Special Issue "Click Reactions in Medicinal Chemistry II"
Deadline for manuscript submissions: 29 December 2023 | Viewed by 2169
Interests: click chemistry; macrocycles; drug design; metalloproteases; KTGS; medicinal chemistry; chemical probes; chemical space; new modalities.
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Since the term “click chemistry” was coined by K. B. Sharpless 20 years ago, click reactions have been used for their wide range of assets by medicinal chemists. In recognition of the tremendous impact of click chemistry, the Royal Swedish Academy of Sciences awarded the Nobel Prize in Chemistry 2022 to Dr. Carolyn R. Bertozzi, Dr. Morten Meldal, and Dr. K. Barry Sharpless. These “click chemistry” reactions share many features such as a high yield, modularity, large scope, and stereospecificity, which meet the requirements of drug discovery. Indeed, this field is in constant search of methodologies that allow for fast and easy access to large libraries of compounds. The ability to carry out click reactions in biological media is of great interest to medicinal chemists who wish to perform chemistry with biological macromolecules.
The flagship of click chemistry reactions, copper-catalyzed azide-alkyne cycloaddition (CuAAC), has all of these advantages. Moreover, the resulting 1,4-disubstituted 1,2,3-triazoles exhibit favorable physicochemical properties, which are particularly appealing for medicinal chemists. In addition to CuAAC, other click reactions are exploited for drug discovery, such as cycloadditions involving various reactants (e.g., mesoionics, isocyanides, and alkenes), nucleophilic substitutions on three-membered heterocycles (epoxides and aziridines), and addition reactions with carbon–carbon multiple bonds or a sulfur–fluoride exchange (SuFEx).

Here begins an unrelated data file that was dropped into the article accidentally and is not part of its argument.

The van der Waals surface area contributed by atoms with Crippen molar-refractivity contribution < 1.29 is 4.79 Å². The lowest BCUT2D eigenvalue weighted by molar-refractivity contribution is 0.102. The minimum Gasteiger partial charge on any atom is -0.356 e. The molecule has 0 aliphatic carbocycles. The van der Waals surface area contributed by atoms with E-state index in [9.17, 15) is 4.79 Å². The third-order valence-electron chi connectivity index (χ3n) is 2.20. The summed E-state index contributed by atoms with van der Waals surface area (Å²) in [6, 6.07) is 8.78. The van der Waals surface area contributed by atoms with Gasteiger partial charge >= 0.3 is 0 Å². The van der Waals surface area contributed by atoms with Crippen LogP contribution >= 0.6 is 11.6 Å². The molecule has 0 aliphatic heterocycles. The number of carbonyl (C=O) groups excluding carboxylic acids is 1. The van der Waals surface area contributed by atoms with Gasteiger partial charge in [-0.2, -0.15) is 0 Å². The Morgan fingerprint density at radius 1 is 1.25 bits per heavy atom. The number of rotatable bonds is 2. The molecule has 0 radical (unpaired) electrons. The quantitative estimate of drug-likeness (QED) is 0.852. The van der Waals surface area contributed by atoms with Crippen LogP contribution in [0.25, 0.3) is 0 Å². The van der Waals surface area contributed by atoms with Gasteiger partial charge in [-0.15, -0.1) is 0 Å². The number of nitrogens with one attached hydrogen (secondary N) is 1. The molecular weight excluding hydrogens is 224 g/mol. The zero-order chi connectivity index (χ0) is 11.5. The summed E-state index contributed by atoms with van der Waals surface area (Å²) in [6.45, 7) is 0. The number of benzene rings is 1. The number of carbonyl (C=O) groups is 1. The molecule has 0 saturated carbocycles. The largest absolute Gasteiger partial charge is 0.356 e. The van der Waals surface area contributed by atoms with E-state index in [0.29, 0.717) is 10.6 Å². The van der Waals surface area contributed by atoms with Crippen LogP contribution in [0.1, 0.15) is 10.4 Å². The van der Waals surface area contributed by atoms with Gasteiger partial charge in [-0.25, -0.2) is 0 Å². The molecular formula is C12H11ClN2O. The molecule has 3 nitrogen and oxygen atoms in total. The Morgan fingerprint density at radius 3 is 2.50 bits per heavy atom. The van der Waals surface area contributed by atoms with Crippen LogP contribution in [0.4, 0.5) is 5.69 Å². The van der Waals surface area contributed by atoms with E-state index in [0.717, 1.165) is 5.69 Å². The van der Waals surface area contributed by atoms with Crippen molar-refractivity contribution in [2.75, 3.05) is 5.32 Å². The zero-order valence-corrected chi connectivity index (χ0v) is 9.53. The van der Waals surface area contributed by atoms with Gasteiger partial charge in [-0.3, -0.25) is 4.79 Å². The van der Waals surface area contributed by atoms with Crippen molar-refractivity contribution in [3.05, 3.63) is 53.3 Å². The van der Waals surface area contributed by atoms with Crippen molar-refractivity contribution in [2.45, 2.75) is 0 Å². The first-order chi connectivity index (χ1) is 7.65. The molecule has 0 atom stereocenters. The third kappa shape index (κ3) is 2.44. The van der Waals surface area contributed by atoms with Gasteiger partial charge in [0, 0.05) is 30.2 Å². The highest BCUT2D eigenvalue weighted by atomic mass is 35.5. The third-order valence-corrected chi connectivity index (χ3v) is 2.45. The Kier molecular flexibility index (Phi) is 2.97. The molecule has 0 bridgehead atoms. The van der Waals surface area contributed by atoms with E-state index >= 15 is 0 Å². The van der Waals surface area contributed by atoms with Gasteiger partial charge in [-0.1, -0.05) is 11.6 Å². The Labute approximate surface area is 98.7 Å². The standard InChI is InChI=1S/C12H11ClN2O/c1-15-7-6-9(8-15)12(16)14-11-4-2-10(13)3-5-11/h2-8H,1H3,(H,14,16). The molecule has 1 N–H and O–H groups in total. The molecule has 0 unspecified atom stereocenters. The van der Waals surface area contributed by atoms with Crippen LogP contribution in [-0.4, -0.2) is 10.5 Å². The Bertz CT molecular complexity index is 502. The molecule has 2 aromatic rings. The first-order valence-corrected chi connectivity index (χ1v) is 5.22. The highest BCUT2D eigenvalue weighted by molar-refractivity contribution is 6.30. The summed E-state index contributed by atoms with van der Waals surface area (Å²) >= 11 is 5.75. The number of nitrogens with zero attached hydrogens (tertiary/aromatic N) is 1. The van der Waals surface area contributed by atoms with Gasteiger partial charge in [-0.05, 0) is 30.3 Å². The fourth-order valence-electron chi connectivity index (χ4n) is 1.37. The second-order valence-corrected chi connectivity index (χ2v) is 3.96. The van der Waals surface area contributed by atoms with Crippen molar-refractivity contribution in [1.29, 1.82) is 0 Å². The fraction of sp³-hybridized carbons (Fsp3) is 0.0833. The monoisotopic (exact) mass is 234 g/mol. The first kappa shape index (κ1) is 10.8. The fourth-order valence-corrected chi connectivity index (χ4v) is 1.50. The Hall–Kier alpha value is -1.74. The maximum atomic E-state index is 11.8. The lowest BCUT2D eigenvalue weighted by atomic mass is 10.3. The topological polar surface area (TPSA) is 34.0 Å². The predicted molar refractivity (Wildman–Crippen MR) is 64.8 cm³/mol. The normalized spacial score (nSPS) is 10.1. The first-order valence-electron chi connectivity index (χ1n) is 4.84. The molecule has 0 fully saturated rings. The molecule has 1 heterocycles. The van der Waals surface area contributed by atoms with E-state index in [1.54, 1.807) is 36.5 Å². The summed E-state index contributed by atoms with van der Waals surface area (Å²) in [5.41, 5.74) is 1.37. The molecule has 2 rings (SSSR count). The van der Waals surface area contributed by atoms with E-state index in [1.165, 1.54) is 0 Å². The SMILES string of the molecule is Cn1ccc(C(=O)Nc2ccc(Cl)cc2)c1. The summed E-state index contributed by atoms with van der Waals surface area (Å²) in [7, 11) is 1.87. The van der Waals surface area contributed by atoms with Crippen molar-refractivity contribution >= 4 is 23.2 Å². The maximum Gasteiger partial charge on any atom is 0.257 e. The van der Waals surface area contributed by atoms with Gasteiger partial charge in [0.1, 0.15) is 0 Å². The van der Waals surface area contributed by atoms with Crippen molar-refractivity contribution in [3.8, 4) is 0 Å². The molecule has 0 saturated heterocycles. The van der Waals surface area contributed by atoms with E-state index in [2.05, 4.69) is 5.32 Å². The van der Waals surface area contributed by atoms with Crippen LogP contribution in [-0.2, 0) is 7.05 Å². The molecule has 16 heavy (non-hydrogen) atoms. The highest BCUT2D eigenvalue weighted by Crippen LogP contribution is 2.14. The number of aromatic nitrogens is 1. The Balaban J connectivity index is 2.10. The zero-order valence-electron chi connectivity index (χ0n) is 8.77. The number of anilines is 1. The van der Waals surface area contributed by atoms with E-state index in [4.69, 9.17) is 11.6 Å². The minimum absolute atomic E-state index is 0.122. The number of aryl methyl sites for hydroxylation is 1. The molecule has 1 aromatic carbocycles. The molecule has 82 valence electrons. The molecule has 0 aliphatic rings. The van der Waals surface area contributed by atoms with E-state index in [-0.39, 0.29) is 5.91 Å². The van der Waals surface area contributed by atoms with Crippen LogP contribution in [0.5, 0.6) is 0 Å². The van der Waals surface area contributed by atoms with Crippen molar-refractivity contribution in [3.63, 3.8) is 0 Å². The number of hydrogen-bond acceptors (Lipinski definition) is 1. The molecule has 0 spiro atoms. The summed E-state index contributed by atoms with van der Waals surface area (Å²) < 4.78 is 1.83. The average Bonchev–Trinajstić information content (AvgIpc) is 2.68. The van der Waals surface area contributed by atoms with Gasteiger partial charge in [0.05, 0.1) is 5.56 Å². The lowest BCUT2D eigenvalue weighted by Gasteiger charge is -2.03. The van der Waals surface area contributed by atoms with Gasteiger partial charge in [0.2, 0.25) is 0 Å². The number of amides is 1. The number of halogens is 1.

The applications of click reactions in medicinal chemistry are numerous. Almost all facets of drug discovery are involved. For example, bioorthogonal click reactions are convenient for designing chemical probes for target validation and proteomics. Hits can then be identified by screening large libraries that stem from diversity-oriented click synthesis or through in situ protein-templated click chemistry. Click reactions are also useful for lead optimization when considering bioisosterism, pharmacophore, linking, and ADME.
For this Special Issue, comprehensive reviews, original research articles, and short communications highlighting the potential of click reactions in medicinal chemistry and focusing on, but not limited to, the synthesis of privileged scaffolds, and the design and optimization of small molecules or new modalities (macrocycles and PROTACs) for therapeutic applications and proteomics, are welcome.
Dr. Damien Bosc
Manuscript Submission Information
Manuscripts should be submitted online at www.mdpi.com by registering and logging in to this website. Once you are registered, click here to go to the submission form. Manuscripts can be submitted until the deadline. All submissions that pass pre-check are peer-reviewed. Accepted papers will be published continuously in the journal (as soon as accepted) and will be listed together on the special issue website. Research articles, review articles as well as short communications are invited. For planned papers, a title and short abstract (about 100 words) can be sent to the Editorial Office for announcement on this website.
Submitted manuscripts should not have been published previously, nor be under consideration for publication elsewhere (except conference proceedings papers). All manuscripts are thoroughly refereed through a single-blind peer-review process. A guide for authors and other relevant information for submission of manuscripts is available on the Instructions for Authors page. Pharmaceuticals is an international peer-reviewed open access monthly journal published by MDPI.
Please visit the Instructions for Authors page before submitting a manuscript. The Article Processing Charge (APC) for publication in this open access journal is 2900 CHF (Swiss Francs). Submitted papers should be well formatted and use good English. Authors may use MDPI's English editing service prior to publication or during author revisions.
- click chemistry
- drug discovery
- chemical probes
- bioorthogonal reactions
- protein-templated reactions
- chemical space